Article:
Gene Expression

Great Dying = Great Cooling?

This is really weird, New World Post-pandemic Reforestation Helped Start Little Ice Age, Say Scientists:

Stanford University researchers have conducted a comprehensive analysis of data detailing the amount of charcoal contained in soils and lake sediments at the sites of both pre-Columbian population centers in the Americas and in sparsely populated surrounding regions. They concluded that reforestation of agricultural lands–abandoned as the population collapsed–pulled so much carbon out of the atmosphere that it helped trigger a period of global cooling, at its most intense from approximately 1500 to 1750, known as the Little Ice Age.

The same researchers published a paper on this last spring, Effects of syn-pandemic fire reduction and reforestation in the tropical Americas on atmospheric CO2 during European conquest:

A new reconstruction of Late Holocene biomass burning in the tropical Americas is consistent with the expansion of fire use by Mesoamerican and Amazonian agriculturalists and a subsequent period of fire reduction beginning 500 years BP. The marked reduction of biomass burning after 500 years BP, a unique feature of the fire history of the tropical Americas relative to other regions of the globe, is synchronous with the collapse of the American indigenous population during pandemics accompanying European conquest. We predict that fire reduction contemporaneous with pandemics in the tropical Americas was associated with massive forest regeneration on 5 × 105 km2 of land and sequestration of 5-10 Gt C into the terrestrial biosphere, which contributed to the 2% global reduction in atmospheric CO2 levels and the 0.1‰ increase in δ13C of atmospheric CO2 from 1500 to 1750 A.D. This study 1) builds upon prior fire history reconstructions by synthesizing a substantially greater number of stratigraphic charcoal accumulation records and soil charcoal 14C dates to resolve features of the Late Holocene biomass burning record in the tropical Americas; and 2) corroborates the hypothesis advanced by Ruddiman [Ruddiman, W.F., 2003. The Anthropogenic Era began thousands of years ago. Climatic Change 61, 261-293, Ruddiman, W.F., 2005. Plows, Plagues, and Petroleum. Princeton University Press, Princeton, New Jersey] that biospheric carbon sequestration via reforestation of cropland abandoned during pandemics contributed to changes in atmospheric CO2 concentration during the past millennium.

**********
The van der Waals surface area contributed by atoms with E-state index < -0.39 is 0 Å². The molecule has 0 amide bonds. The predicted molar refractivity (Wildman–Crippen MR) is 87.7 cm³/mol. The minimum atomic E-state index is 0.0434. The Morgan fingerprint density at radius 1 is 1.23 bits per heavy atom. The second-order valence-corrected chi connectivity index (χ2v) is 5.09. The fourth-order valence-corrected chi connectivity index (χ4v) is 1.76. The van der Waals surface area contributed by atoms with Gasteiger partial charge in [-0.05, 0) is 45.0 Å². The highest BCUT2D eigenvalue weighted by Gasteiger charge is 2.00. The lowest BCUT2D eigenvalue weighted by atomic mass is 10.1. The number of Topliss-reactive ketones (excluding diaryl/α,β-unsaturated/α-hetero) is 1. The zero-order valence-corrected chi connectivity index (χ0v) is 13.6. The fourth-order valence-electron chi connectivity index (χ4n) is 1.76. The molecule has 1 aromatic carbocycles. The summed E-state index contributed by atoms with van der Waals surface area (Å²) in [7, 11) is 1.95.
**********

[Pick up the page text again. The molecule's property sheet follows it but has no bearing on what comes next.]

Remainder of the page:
Comments

  1. #1 bioIgnoramus
    December 19, 2008

    What about the reforestation of much of New England as agriculture moved west in the 19th century? Could it have been big enough to matter?

  2. #2 Lassi Hippeläinen
    December 19, 2008

    Was the Little Ice Age global? AFAIK it was mainly an European phenomenon.

    Besides, the Viking colonies of Greenland died out already in 14th century.

  3. #3 ziel
    December 19, 2008

    Was the Little Ice Age global? AFAIK it was mainly an European phenomenon.

    I don’t think that’s the consensus of historians (though some revisionism has cropped up recently arguing this). See for example Albion’s Seed, where David Hackett Fischer discusses how much colder New England was in the 17th century compared to today (page 52 here.)

  4. #4 hip hip array
    December 19, 2008

    Someone has floated the idea that the enormous numbers of American bison existing during white expansion arose because of native depopulation. How much would their methane release offset the carbon sequestration?

  5. #5 Enonymous
    December 19, 2008

    “What about the reforestation of much of New England as agriculture moved west in the 19th century? Could it have been big enough to matter?”

    19th century? North Americans were burning the neighborhood until the early 20th century, as an expansion of the policies which the Army willy-nilly began at Yellowstone.

  6. #6 Enonymous
    December 19, 2008

    And there’s already a proposal that we make charcoal, as the native americans did, to reduce the temperature.
    http://www.sciencedaily.com/releases/2008/12/081217190439.htm

  7. #7 Dave
    December 20, 2008

    The little ice age began much longer. The unequivocal and clear dating shows Atlantic ice pack growing from 1250 through the 16th century, the Greenland settlements abandoned in the late 14th Century, Greenland glaciers starting their advance int eh mid 14th century, etc. Braudel shows decreased European grain shiping beggining in the 14th century. To match this as an effect of the native American die off in the early 16th century is strange.

    @Enonymous: um, the Native Americans deforested huge areas of the NA landscape, especially by burning. They did so apparently to increase forage and they artificial created the huge and harmful massive increase in bison.

    Would the authors dare instead of blaming the Europeans, blame the native Americans themselves as we know they were peaking population and impact in the period right before the little ice age?

  8. #8 TGGP
    December 20, 2008

    I recall in Jared Diamond’s Collapse he portrays the production of charcoal as especially harmful to forests.

The site is undergoing maintenance presently. Commenting has been disabled. Please check back later!